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Fantasy Football

Michael F. Florio's 2021 fantasy football lessons learned

Every year once the fantasy football season ends, the fantasy community pivots to looking ahead right away. If you are on Twitter, you have probably already seen many 2022 takes, rankings and a whole lot of dynasty chatter. Its great that the community is invested year-round, but before we dive fully into next season, it is valuable to look back. Perhaps the most important thing to do after the season is to look back and see what we can learn from the past season. This allows us to both learn what we did right and wrong in the previous season, but it also allows to pick up on trends that can help us draft better next season.

Lessons Learned in 2021

Situation/Opportunity > Talent

I am borrowing this one from Marcas Grant, who discussed it on the NFL Fantasy podcast. But this is something that we have seen come up in the past, it's just always easy to convince ourselves that it'll be different this time around. I made this mistake myself this season with Jerry Jeudy. I believed in Jeudy's talent and thought he would take over as the top option in the Broncos' passing game. I thought those two things together would lead to a breakout season. In games Jeudy played this season, he did lead the Broncos with an 18 percent target share. So, we know the former first-round pick is a talented receiver and the thinking that he would take over as their top receiving option was correct, but the situation and opportunity was not one conducive to a breakout season. An 18 percent target share on Denver, a team that threw 56 percent of the time, the 11th-fewest in football, equated to just 5.6 targets per game. Pair that with the fact that his QB for most of the season was Teddy Bridgewater, who averaged eight air yards per attempt, which ranked in the middle of the league. The lack of passing paired with the lack of downfield throwing made a breakout season highly unlikely, as Jeudy would have had to either be super efficient after the catch and in the red zone, or he would have had to be toward the top in the league in target share to live up to the lofty expectations placed upon him. This was a miss on my part for believing Jeudy's talent would lead to a breakout season. While part of the equation was there, the situation he was in was hindering a breakout. Now, if the Broncos upgrade their QB this season, then we can buy back in on Jeudy, whose talent we already believe in.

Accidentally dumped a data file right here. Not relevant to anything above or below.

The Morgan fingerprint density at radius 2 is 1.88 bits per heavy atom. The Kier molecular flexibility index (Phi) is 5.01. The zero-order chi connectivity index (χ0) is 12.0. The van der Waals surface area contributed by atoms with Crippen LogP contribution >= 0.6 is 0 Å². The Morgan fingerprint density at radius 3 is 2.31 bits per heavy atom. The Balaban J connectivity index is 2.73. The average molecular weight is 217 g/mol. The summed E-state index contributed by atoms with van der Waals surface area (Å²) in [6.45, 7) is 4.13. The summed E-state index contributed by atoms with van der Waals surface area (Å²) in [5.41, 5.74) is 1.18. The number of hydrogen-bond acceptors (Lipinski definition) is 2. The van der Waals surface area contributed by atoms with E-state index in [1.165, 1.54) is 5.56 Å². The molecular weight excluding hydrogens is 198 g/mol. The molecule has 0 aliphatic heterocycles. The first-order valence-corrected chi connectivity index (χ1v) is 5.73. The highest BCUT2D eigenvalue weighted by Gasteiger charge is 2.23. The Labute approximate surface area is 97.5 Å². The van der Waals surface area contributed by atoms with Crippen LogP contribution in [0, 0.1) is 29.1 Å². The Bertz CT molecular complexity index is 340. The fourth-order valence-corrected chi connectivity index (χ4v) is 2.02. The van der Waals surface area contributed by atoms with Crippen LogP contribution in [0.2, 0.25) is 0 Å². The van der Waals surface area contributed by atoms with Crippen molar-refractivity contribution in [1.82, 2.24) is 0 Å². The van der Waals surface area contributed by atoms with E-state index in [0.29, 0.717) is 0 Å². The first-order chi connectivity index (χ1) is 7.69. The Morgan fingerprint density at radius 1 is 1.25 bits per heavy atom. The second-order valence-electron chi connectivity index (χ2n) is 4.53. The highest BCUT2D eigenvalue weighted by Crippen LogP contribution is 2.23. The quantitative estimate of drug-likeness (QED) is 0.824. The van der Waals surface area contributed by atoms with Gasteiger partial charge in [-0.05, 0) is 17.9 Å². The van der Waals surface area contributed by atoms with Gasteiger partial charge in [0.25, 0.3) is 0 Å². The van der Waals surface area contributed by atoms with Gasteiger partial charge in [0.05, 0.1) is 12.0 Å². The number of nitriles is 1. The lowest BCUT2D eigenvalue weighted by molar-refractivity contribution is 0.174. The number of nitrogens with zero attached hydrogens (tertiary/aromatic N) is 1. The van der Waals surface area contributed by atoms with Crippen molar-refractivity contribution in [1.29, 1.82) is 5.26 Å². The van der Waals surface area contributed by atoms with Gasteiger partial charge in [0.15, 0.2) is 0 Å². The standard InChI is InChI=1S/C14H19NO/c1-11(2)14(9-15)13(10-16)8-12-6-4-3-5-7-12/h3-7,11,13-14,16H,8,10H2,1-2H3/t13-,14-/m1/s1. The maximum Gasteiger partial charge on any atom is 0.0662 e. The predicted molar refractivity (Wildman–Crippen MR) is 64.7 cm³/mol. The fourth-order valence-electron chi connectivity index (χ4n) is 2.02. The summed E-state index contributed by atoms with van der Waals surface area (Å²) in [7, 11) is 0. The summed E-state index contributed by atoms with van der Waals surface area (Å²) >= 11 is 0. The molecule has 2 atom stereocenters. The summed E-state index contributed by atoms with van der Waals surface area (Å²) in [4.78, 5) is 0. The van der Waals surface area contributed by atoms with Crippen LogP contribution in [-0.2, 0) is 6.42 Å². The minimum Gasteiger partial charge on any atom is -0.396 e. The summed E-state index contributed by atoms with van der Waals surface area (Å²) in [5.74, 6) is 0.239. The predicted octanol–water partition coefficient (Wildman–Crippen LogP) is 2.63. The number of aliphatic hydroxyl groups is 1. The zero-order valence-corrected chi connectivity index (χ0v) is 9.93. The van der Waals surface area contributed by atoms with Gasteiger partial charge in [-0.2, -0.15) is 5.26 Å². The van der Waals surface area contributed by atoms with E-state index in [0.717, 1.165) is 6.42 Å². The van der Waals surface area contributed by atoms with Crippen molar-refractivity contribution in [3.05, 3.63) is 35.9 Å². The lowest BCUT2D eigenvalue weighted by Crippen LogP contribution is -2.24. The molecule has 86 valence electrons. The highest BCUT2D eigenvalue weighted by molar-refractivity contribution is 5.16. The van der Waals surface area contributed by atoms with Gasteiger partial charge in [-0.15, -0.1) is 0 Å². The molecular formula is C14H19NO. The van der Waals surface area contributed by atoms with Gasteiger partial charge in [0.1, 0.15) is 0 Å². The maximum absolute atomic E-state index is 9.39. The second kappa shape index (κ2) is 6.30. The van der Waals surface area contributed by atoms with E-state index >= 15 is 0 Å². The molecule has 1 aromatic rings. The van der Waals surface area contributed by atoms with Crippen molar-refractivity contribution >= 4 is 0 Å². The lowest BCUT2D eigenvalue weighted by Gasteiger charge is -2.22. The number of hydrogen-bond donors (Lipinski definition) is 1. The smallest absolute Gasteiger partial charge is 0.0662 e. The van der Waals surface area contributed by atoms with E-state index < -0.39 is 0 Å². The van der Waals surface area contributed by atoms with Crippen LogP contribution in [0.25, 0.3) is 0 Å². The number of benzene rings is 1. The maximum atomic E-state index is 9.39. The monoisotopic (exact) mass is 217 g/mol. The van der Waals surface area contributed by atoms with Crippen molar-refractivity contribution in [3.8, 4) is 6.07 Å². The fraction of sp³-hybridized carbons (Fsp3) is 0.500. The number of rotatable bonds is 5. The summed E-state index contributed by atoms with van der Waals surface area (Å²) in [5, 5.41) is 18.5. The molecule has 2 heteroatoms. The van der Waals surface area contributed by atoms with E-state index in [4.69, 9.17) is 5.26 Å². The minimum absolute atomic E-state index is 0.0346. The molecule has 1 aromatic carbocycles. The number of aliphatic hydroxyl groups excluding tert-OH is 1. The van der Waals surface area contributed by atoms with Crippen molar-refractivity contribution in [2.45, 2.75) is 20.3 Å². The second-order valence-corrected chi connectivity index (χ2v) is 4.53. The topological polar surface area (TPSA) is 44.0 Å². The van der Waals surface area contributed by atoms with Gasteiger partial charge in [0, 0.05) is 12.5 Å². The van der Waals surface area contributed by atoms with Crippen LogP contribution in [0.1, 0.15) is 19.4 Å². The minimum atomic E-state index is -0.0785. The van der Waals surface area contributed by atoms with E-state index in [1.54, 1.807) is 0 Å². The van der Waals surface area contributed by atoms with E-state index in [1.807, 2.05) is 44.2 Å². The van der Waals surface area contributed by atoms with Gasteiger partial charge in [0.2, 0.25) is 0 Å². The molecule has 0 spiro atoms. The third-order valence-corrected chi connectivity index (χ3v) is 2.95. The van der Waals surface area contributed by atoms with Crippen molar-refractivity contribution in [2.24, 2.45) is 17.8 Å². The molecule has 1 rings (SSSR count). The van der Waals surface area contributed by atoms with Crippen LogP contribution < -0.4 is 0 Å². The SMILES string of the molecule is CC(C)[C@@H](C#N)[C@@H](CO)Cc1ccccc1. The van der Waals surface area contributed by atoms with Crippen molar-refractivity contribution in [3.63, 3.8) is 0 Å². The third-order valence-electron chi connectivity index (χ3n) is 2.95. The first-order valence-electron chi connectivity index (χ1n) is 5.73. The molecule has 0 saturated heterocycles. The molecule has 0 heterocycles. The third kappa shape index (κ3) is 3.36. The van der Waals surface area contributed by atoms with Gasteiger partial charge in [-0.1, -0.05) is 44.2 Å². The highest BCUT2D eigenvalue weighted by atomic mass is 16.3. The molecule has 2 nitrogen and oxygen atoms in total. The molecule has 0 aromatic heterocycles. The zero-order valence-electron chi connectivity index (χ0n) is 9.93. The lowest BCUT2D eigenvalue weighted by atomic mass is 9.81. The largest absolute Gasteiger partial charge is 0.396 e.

D.J. Moore has been the face of this lesson for the past couple of seasons. Moore is a superbly talented receiver who every year people predict will break out and take the step to be a fantasy WR1. And yet, every year he finishes outside the top-15 fantasy WRs. He has finished outside the top 25 in fantasy PPG the past two seasons. It is not about Moore and his talent; it is more that he is on an offense built around the running back and has played with below-average QBs. Not to pick on these two players – there are many examples of this each year. Javonte Williams is another example, who we thought would break out, but was limited due to Melvin Gordon's presence. Identifying talent is only part of the battle and in redraft, you can argue that situation and opportunity matters even more than talent. You can take a bet on talent in dynasty, as it tends to win out, but in just one season, it can make a player highly overrated. It's always great to believe in a player talent, but understand that it is just a piece of the puzzle. You must dissect the situation around the player, as well. When both things seem favorable, a breakout is likely on the horizon.